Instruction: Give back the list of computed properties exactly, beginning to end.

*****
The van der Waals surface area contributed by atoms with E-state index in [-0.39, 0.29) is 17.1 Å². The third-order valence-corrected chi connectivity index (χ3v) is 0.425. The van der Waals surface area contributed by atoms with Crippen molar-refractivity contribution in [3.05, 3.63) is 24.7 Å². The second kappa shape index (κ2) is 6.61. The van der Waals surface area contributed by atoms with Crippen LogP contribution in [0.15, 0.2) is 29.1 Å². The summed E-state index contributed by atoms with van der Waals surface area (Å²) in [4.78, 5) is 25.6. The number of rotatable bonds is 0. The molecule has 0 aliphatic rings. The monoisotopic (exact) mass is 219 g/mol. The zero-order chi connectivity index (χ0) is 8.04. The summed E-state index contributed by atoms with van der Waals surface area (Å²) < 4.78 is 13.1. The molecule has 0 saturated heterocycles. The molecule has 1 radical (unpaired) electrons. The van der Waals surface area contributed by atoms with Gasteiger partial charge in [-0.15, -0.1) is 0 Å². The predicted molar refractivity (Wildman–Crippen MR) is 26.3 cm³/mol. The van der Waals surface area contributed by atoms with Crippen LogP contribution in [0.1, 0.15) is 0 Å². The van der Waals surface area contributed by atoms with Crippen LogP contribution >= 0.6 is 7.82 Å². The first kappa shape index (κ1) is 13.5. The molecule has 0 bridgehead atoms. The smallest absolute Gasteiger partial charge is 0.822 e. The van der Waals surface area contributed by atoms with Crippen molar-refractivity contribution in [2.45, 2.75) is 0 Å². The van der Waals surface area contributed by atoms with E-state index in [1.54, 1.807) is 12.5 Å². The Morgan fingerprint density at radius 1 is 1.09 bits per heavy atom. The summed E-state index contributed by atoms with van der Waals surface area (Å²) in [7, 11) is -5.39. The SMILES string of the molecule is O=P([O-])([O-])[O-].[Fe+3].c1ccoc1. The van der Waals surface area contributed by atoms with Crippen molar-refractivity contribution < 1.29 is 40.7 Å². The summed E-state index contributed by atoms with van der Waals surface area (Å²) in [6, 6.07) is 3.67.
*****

The van der Waals surface area contributed by atoms with E-state index in [-0.39, 0.29) is 17.1 Å². The third-order valence-corrected chi connectivity index (χ3v) is 0.425. The van der Waals surface area contributed by atoms with Crippen molar-refractivity contribution in [3.05, 3.63) is 24.7 Å². The second kappa shape index (κ2) is 6.61. The van der Waals surface area contributed by atoms with Crippen LogP contribution in [0.15, 0.2) is 29.1 Å². The summed E-state index contributed by atoms with van der Waals surface area (Å²) in [4.78, 5) is 25.6. The number of rotatable bonds is 0. The molecule has 0 aliphatic rings. The monoisotopic (exact) mass is 219 g/mol. The zero-order chi connectivity index (χ0) is 8.04. The summed E-state index contributed by atoms with van der Waals surface area (Å²) < 4.78 is 13.1. The molecule has 0 saturated heterocycles. The molecule has 1 radical (unpaired) electrons. The van der Waals surface area contributed by atoms with Gasteiger partial charge in [-0.15, -0.1) is 0 Å². The predicted molar refractivity (Wildman–Crippen MR) is 26.3 cm³/mol. The van der Waals surface area contributed by atoms with Crippen LogP contribution in [0.1, 0.15) is 0 Å². The van der Waals surface area contributed by atoms with Crippen LogP contribution >= 0.6 is 7.82 Å². The first kappa shape index (κ1) is 13.5. The molecule has 0 bridgehead atoms. The smallest absolute Gasteiger partial charge is 0.822 e. The van der Waals surface area contributed by atoms with Crippen molar-refractivity contribution in [2.45, 2.75) is 0 Å². The van der Waals surface area contributed by atoms with E-state index in [1.54, 1.807) is 12.5 Å². The Morgan fingerprint density at radius 1 is 1.09 bits per heavy atom. The summed E-state index contributed by atoms with van der Waals surface area (Å²) in [7, 11) is -5.39. The SMILES string of the molecule is O=P([O-])([O-])[O-].[Fe+3].c1ccoc1. The van der Waals surface area contributed by atoms with Crippen molar-refractivity contribution < 1.29 is 40.7 Å². The summed E-state index contributed by atoms with van der Waals surface area (Å²) in [6, 6.07) is 3.67.